An assembly language is a low-level programming language for a computer, microcontroller, or other programmable device, in which each statement corresponds to a single machine code instruction. Each assembly language is specific to a particular computer architecture, in contrast to most high-level programming languages, which are generally portable across multiple systems. Assembly language is converted into executable machine code by a utility program referred to as an assembler; the conversion process is referred to as assembly, or assembling the code. Assembly language uses a mnemonic to represent each low-level machine operation or opcode. Some opcodes require one or more operands as part of the instruction, and most assemblers can take labels and symbols as operands to represent addresses and constants, instead of hard coding them into the program. Macro assemblers include a macroinstruction facility so that assembly language text can be pre-assigned to a name, and that name can be used to insert the text into other code. Many assemblers offer additional mechanisms to facilitate program development, to control the assembly process, and to aid debugging. HISTORY OF ASSEMBLY LANGUAGE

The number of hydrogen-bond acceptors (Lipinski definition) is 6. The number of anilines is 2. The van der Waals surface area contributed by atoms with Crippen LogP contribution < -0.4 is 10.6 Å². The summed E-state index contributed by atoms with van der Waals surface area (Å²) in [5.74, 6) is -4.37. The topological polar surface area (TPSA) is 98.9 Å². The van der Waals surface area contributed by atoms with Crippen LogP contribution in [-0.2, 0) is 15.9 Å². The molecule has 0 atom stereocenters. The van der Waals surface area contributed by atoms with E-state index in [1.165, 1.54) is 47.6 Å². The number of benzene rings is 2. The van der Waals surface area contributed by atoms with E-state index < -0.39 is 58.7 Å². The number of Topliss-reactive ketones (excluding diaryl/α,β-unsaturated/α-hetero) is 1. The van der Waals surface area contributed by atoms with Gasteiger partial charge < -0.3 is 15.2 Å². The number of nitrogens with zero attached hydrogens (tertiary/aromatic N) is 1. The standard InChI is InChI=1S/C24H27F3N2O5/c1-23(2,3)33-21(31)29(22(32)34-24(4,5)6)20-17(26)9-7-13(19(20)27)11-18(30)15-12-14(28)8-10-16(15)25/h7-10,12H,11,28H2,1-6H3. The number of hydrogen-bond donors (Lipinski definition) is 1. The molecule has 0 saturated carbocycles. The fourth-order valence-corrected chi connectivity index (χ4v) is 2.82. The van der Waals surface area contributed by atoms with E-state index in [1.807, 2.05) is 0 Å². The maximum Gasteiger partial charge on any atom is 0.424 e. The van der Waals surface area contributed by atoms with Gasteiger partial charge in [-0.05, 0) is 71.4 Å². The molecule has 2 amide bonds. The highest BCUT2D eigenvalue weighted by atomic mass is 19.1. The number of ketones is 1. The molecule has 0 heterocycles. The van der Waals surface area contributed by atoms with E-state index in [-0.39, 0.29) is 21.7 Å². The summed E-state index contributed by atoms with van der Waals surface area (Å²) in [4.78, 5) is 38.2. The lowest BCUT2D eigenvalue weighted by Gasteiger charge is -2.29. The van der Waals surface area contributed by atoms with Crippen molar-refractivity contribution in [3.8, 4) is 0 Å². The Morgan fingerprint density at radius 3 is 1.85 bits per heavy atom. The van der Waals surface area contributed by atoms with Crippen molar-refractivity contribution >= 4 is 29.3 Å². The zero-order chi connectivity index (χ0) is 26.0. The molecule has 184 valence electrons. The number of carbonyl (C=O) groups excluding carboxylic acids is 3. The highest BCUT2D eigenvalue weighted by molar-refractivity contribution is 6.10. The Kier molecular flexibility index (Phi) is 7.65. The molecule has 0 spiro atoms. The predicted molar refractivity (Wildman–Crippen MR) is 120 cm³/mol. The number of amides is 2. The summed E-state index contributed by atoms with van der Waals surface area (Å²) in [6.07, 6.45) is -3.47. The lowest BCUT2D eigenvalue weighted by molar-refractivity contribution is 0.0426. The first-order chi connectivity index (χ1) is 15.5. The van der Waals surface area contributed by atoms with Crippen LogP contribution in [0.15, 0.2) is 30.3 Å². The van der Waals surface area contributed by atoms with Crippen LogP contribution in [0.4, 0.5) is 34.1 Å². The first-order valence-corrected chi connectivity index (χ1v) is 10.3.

Assembly languages date to the introduction of the stored-program computer. The EDSAC computer (1949) had an assembler called initial orders featuring one-letter mnemonics. Nathaniel Rochester wrote an assembler for an IBM 701 (1954). SOAP (Symbolic Optimal Assembly Program) (1955) was an assembly language for the IBM 650 computer written by Stan Poley. Assembly languages eliminated much of the error-prone and time-consuming first-generation programming needed with the earliest computers, freeing programmers from tedium such as remembering numeric codes and calculating addresses. They were once widely used for all sorts of programming. However, by the 1980s (1990s on microcomputers), their use had largely been supplanted by high-level languages, in the search for improved programming productivity. Today assembly language is still used for direct hardware manipulation, access to specialized processor instructions, or to address critical performance issues. Typical uses are device drivers, low-level embedded systems, and real-time systems. Historically, a large number of programs have been written entirely in assembly language. Operating systems were entirely written in assembly language until the introduction of the Burroughs MCP (1961), which was written in ESPOL, an Algol dialect. Many commercial applications were written in assembly language as well, including a large amount of the IBM mainframe software written by large corporations. COBOL, FORTRAN and some PL/I eventually displaced much of this work, although a number of large organizations retained assembly-language application infrastructures well into the '90s. Most early microcomputers relied on hand-coded assembly language, including most operating systems and large applications. This was because these systems had severe resource constraints, imposed idiosyncratic memory and display architectures, and provided limited, buggy system services. Perhaps more important was the lack of first-class high-level language compilers suitable for microcomputer use. A psychological factor may have also played a role: the first generation of microcomputer programmers retained a hobbyist, "wires and pliers" attitude. In a more commercial context, the biggest reasons for using assembly language were minimal bloat (size), minimal overhead, greater speed, and reliability. Typical examples of large assembly language programs from this time are IBM PC DOS operating systems and early applications such as the spreadsheet program Lotus 1-2-3. Even into the 1990s, most console video games were written in assembly, including most games for the Mega Drive/Genesis and the Super Nintendo Entertainment System. According to some industry insiders, the assembly language was the best computer...
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